On this day in 1938, Howard Hughes nears the end of his flight around the world. He wasn’t the first to make such a flight, but he was well on track to being the fastest.
Naturally, Hughes wanted more than mere speed. The entrepreneurial pilot had another vision in mind.
“Hughes planned to fly around the world in a sophisticated machine supported by an expert air and ground crew,” his biographers explain. “No longer should ocean hopping be thought of as the province of daredevils. Hughes wanted to dramatize how a well-conceived, thoroughly planned, and carefully executed flight could be carried out without incident.”
Hughes was nothing if not prepared. He and his crew studied weather patterns. They installed extra radio transmitters and upgraded the engines on Hughes’s Lockheed Super Electra. Hughes had also been loaned cutting-edge navigational equipment. His navigator, Lt. Thomas L. Thurlow of the U.S. Army Air Corps, knew how to use that equipment better than anyone.
Nevertheless, Hughes faced trouble immediately upon takeoff.
“When Howard first cracked the throttles,” Thurlow later said, “it felt to me like the ship was tied.” Howard would later say that the “plane was too small to carry the load. When I took off, I had to go 125 miles an hour in order to leave the field with 25,600 pounds. . . . We had to push her up to 175 as soon as we got in the air to make her fly efficiently.”
Naturally, that speed was a problem, too. The plane was using gasoline too fast. By 2:30 a.m. on the first night, Hughes was already worried. He throttled back his engines and began working to conserve fuel. With the help of a tailwind, he reduced his usage, just barely making it into Paris. Unfortunately, he soon discovered another problem: One of the Lockheed’s tires had been damaged during the difficult New York departure.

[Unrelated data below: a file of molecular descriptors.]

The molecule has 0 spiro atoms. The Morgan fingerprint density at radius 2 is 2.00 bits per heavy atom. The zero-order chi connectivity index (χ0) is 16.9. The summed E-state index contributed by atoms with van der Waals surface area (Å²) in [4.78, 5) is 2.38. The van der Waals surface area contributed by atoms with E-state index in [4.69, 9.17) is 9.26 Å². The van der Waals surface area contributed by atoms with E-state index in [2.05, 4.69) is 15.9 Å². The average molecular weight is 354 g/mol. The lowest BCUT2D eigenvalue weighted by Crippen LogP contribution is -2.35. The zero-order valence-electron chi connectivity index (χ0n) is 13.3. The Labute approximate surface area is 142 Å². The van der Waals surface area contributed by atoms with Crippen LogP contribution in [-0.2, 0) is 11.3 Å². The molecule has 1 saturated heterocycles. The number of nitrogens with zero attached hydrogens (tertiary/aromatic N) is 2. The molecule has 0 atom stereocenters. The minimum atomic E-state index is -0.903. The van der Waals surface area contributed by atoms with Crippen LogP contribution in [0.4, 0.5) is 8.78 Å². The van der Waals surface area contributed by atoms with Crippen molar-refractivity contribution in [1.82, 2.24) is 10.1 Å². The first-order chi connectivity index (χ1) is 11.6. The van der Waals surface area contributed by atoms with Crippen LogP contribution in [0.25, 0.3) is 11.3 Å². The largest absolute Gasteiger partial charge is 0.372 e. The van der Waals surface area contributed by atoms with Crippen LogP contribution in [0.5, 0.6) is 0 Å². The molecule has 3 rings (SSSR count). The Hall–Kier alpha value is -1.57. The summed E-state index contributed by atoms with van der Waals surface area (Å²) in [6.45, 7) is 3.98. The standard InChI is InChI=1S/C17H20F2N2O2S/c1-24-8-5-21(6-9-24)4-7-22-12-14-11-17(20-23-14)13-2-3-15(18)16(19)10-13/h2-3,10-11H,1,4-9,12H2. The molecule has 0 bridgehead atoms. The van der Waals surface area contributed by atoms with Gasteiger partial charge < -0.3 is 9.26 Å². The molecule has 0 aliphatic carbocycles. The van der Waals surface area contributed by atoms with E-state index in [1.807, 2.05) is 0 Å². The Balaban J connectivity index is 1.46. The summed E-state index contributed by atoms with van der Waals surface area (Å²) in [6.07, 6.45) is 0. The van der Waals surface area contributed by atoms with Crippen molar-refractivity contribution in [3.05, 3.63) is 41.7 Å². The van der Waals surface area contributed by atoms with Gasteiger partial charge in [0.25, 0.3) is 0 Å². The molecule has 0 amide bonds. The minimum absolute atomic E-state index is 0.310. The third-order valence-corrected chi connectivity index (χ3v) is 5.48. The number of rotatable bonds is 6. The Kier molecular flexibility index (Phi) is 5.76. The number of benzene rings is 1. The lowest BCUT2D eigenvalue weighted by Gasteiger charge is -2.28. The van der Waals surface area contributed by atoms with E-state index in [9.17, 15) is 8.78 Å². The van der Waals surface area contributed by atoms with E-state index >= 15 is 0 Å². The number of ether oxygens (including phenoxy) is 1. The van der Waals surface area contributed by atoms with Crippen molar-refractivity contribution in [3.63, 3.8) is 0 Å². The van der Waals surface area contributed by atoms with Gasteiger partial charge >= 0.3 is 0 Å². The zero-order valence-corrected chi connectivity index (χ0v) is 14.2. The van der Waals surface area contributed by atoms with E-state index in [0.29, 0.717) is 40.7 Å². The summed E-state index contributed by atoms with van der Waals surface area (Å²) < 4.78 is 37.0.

“A mechanic at Le Bourget Airport took one look at the wheel and said to me: ‘C’est fini,’ Hughes said. “But Ed Lun, our mechanic, went to work, and who should appear to help him but a United States Army mechanic named Cook. They fixed the wheel . . . we were able to take off after about eight hours.”
It was a longer delay than Hughes had wanted, but he was off to Moscow, then Omsk. Perhaps his scariest moment came on the eastern side of Siberia. As he departed Yakutsk, his government-provided map showed a nearby mountain range at 6,500 feet.
That map could not be right! Hughes pulled up sharply, barely making it above a 9,700 foot mountain crest. “It’s a damn good thing I didn’t try to fly out of Yakutsk at night,” he later said.
By now, the end was in sight. Hughes stopped at Fairbanks, then Minneapolis. He and the crew were bone tired. They’d barely slept, taking only catnaps here and there since their July 10 departure.
Finally, the plane flew its last leg into New York. The crowd awaiting them was massive. People lined streets and sidewalks. They hung on fences. For a few minutes, the crowd even spilled onto the tarmac where Hughes was supposed to land. Fortunately, Hughes found space to bring his plane down. It was 2:37 p.m. on July 14. Hughes had completed the trip in 3 days, 19 hours, 14 minutes, and 10 seconds—a phenomenal accomplishment.
The city celebrated. As for Hughes, he was so tired that he snuck away to a hotel. He got a full night’s sleep for the first time in days.